Port of Benton chooses new director after rocky transition
Diahann Howard has been named the Port of Benton’s permanent executive director.
Howard, a longtime port employee, had been serving as interim executive director since May, when Scott Keller retired after more than 30 years with the port.
Howard, one of four finalists for the top job, officially accepted the job offer from the port’s elected commissioners at their Dec. 11 meeting.
Contract details, including salary, job description and termination procedures, were finalized in a closed-door session.
The contract will be signed at a Dec. 17 special meeting. Howard will be paid $155,000 annually.
Howard said she looks forward to serving the port, which promotes economic development in western Benton County, including Richland, Prosser and Benton City.
Her top priorities include staff training, catching up on pavement maintenance, roof work and executing the port’s strategic plan.
She also is working to fill two key positions — airports director and facilities director, both vacated in the tumultuous months after Keller left.
As executive director, Howard will manage day-to-day operations of the public port district, which has an annual budget of about $10 million. The port is supported by rent payments from tenants, property taxes and government grants.
It owns and operates numerous business parks, as well as the Richland and Prosser municipal airports and Crow Butte Park near Paterson.
Howard earned a degree in international affairs from Eastern Washington University and held posts with the city of Richland and the Tri-Cities Enterprise Association before joining the port in 2006.
She served as director of development and governmental affairs prior to Keller’s unexpected retirement.
Her appointment to the role caps a rocky transition after Keller left following an argument with Commissioner Roy Keck over who should succeed him.
The argument was recounted in an investigation into misconduct allegations filed by some port employees in October.
Howard wants to look forward
Howard called the conflict “unfortunate,” and said she’s eager to put the episode in the past. The coming year is full of opportunities to expand the port’s mission to promote development and job creation and to serve the communities and taxpayers in its service area, she said.
The port hired Yakima attorney Sarah Wixson to review complaints that the port commission violated the Washington Open Public Meetings Act when they traveled together and that Howard and Keck mistreated employees and violated port policies.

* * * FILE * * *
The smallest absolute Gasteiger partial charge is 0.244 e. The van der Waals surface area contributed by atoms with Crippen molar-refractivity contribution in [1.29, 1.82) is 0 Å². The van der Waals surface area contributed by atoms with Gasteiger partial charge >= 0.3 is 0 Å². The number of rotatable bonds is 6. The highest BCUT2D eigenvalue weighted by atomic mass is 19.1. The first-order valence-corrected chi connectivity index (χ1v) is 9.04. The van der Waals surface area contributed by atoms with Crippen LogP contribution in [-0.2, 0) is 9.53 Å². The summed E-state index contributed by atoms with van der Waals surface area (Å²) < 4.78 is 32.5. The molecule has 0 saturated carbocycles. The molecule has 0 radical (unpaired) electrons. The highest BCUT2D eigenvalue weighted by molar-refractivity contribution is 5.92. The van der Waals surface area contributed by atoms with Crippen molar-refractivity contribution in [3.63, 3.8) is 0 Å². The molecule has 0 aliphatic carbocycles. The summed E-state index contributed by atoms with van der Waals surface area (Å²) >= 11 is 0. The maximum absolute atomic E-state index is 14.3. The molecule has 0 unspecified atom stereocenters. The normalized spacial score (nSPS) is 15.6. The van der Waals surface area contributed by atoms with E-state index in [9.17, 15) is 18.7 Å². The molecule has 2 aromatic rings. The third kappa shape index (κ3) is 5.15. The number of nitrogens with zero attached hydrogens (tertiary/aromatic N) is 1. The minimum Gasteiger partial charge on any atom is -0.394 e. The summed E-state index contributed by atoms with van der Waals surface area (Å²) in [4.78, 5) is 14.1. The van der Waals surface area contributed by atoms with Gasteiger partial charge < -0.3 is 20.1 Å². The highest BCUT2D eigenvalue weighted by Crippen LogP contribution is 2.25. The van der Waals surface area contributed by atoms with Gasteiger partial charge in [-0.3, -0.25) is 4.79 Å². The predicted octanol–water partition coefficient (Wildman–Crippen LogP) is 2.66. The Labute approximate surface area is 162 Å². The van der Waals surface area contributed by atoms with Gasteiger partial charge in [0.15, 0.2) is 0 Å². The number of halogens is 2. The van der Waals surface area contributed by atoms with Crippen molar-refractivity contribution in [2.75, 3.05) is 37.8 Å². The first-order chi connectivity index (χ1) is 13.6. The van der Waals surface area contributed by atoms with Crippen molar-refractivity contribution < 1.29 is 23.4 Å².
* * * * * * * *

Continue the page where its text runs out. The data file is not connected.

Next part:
The report was released Nov. 15, 10 days after Keck won a narrow victory over challenger Bill O’Neil in the Nov. 5 general election.
The investigation traced the conflict within the port to May, when Keck and Keller argued over a succession plan. Keck favored Howard as a successor, while Keller backed another employee, whose name is blacked out in the 16-page version of the report released to the public.
The three other candidates for the top job were Stuart Dezember, the port’s director of finance and audits; Wade Farris, an Air Force veteran and former city manager of Gig Harbor and Othello; and Brian Dansel, Northwest regional director for the U.S. Department of Agriculture.
Keller’s departure did little to calm tensions.
As interim executive director, Howard moved quickly to implement changes she said were required by the job description she had been given.
Over the course of three months, the port lost five employees.
In early August, some complained to Commissioner Jane Hagarty that Howard was exceeding the authority of a temporary leader.
Hagarty interviewed most of the port’s staff.
Howard followed up with her own interviews.
On Sept. 9, Howard led an all-staff meeting where she told employees it was time to stop grieving the departure of a well-liked boss.
After the meeting, staff received a PowerPoint titled “What’s Trust Got To Do With It,” which was compiled by Janice Corbin of Sound Employment Solutions LLC, a port consultant. Staff found some of the statements in the presentation jarring.
“If an individual isn’t able to re-engage in the professional relationship and establish basic trust, the employer may consider performance improvement and/or discipline,” it said.
An unidentified group of employees formally complained in a letter dated Oct. 17.
The investigation concluded commissioners did not violate the meetings act when they traveled together. Washington law requires elected bodies to meet in public whenever a majority of members get together.
For the port, that means any time two of the three commissioners are together, it could constitute a meeting. The investigation noted passively receiving information while traveling did not constitute a meeting.
Other complaints had merit, it said. The investigation found:
• Howard hired a human resources consultant without a contract. A contract was later completed.
• Keck disclosed statements made in a closed-door session to staff who were not present for the private session.
• Howard’s actions around the Sept. 9 staff meeting were designed to stifle further complaints and constituted retaliation.
• Keck retaliated against staff in connection with his re-election campaign against challenger O’Neil, who was backed by the former executive director. Keck accused staff of hacking his phone and of openly backing his rival at the port’s Wings and Wheels event held in August at the Richland Airport. According to the investigation, Keck said employees loyal to Keller had benefited from a “good old boys” atmosphere and were undermining Howard as the port moved to a more “merit-based” one.
• The search for a new executive director was tainted by perceptions of political allegiances.